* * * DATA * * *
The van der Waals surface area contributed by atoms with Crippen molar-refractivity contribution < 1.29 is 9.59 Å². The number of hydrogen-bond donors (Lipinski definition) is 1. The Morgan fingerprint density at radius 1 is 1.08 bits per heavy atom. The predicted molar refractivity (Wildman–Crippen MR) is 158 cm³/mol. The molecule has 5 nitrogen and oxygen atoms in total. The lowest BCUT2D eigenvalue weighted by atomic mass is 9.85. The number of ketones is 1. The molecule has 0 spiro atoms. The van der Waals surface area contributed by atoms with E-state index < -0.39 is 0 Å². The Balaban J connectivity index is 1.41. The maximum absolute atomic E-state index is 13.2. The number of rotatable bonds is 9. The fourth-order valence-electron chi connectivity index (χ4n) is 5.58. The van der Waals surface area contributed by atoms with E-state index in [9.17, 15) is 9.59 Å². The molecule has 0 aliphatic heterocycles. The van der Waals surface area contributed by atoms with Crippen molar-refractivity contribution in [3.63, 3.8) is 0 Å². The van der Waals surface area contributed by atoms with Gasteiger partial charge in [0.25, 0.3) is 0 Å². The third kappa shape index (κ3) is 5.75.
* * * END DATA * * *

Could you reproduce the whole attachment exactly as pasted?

The van der Waals surface area contributed by atoms with Crippen molar-refractivity contribution < 1.29 is 9.59 Å². The number of hydrogen-bond donors (Lipinski definition) is 1. The Morgan fingerprint density at radius 1 is 1.08 bits per heavy atom. The predicted molar refractivity (Wildman–Crippen MR) is 158 cm³/mol. The molecule has 5 nitrogen and oxygen atoms in total. The lowest BCUT2D eigenvalue weighted by atomic mass is 9.85. The number of ketones is 1. The molecule has 0 spiro atoms. The van der Waals surface area contributed by atoms with E-state index < -0.39 is 0 Å². The Balaban J connectivity index is 1.41. The maximum absolute atomic E-state index is 13.2. The number of rotatable bonds is 9. The fourth-order valence-electron chi connectivity index (χ4n) is 5.58. The van der Waals surface area contributed by atoms with E-state index in [9.17, 15) is 9.59 Å². The molecule has 0 aliphatic heterocycles. The van der Waals surface area contributed by atoms with Crippen molar-refractivity contribution in [3.63, 3.8) is 0 Å². The van der Waals surface area contributed by atoms with Gasteiger partial charge in [0.25, 0.3) is 0 Å². The third kappa shape index (κ3) is 5.75.